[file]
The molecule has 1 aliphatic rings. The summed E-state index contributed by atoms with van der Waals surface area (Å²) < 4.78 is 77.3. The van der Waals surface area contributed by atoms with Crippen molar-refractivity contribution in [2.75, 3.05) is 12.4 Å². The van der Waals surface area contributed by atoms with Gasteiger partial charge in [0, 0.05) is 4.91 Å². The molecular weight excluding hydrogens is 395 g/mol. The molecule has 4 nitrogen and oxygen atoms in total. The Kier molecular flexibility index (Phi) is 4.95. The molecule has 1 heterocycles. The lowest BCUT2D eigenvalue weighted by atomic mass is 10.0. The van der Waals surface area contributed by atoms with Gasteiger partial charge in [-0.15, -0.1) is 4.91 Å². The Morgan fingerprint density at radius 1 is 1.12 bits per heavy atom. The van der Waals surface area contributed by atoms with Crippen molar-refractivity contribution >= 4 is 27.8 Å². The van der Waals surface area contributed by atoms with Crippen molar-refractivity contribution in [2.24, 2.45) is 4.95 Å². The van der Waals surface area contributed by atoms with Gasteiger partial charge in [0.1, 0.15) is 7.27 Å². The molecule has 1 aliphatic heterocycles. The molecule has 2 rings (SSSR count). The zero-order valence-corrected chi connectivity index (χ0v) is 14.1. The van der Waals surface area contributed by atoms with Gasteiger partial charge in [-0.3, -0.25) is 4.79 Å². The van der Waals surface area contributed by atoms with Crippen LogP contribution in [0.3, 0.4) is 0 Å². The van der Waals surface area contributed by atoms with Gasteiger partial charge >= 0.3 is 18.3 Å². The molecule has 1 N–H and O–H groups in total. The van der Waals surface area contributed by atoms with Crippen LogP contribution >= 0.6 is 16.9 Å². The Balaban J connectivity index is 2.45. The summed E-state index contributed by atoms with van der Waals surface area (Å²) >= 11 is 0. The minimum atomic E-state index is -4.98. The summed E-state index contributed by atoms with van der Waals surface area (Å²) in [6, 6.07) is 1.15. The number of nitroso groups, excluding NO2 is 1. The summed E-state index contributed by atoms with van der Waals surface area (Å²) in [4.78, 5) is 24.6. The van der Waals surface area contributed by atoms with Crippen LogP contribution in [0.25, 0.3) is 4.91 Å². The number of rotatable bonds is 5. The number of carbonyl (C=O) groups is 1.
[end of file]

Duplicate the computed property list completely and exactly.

The molecule has 1 aliphatic rings. The summed E-state index contributed by atoms with van der Waals surface area (Å²) < 4.78 is 77.3. The van der Waals surface area contributed by atoms with Crippen molar-refractivity contribution in [2.75, 3.05) is 12.4 Å². The van der Waals surface area contributed by atoms with Gasteiger partial charge in [0, 0.05) is 4.91 Å². The molecular weight excluding hydrogens is 395 g/mol. The molecule has 4 nitrogen and oxygen atoms in total. The Kier molecular flexibility index (Phi) is 4.95. The molecule has 1 heterocycles. The lowest BCUT2D eigenvalue weighted by atomic mass is 10.0. The van der Waals surface area contributed by atoms with Gasteiger partial charge in [-0.15, -0.1) is 4.91 Å². The Morgan fingerprint density at radius 1 is 1.12 bits per heavy atom. The van der Waals surface area contributed by atoms with Crippen molar-refractivity contribution >= 4 is 27.8 Å². The van der Waals surface area contributed by atoms with Crippen molar-refractivity contribution in [2.24, 2.45) is 4.95 Å². The van der Waals surface area contributed by atoms with Gasteiger partial charge in [0.1, 0.15) is 7.27 Å². The molecule has 1 aliphatic heterocycles. The molecule has 2 rings (SSSR count). The zero-order valence-corrected chi connectivity index (χ0v) is 14.1. The van der Waals surface area contributed by atoms with Gasteiger partial charge in [-0.3, -0.25) is 4.79 Å². The van der Waals surface area contributed by atoms with Crippen LogP contribution in [0.3, 0.4) is 0 Å². The van der Waals surface area contributed by atoms with Gasteiger partial charge >= 0.3 is 18.3 Å². The molecule has 1 N–H and O–H groups in total. The van der Waals surface area contributed by atoms with Crippen LogP contribution >= 0.6 is 16.9 Å². The Balaban J connectivity index is 2.45. The summed E-state index contributed by atoms with van der Waals surface area (Å²) >= 11 is 0. The minimum atomic E-state index is -4.98. The summed E-state index contributed by atoms with van der Waals surface area (Å²) in [6, 6.07) is 1.15. The number of nitroso groups, excluding NO2 is 1. The summed E-state index contributed by atoms with van der Waals surface area (Å²) in [4.78, 5) is 24.6. The van der Waals surface area contributed by atoms with Crippen LogP contribution in [0.25, 0.3) is 4.91 Å². The number of rotatable bonds is 5. The number of carbonyl (C=O) groups is 1.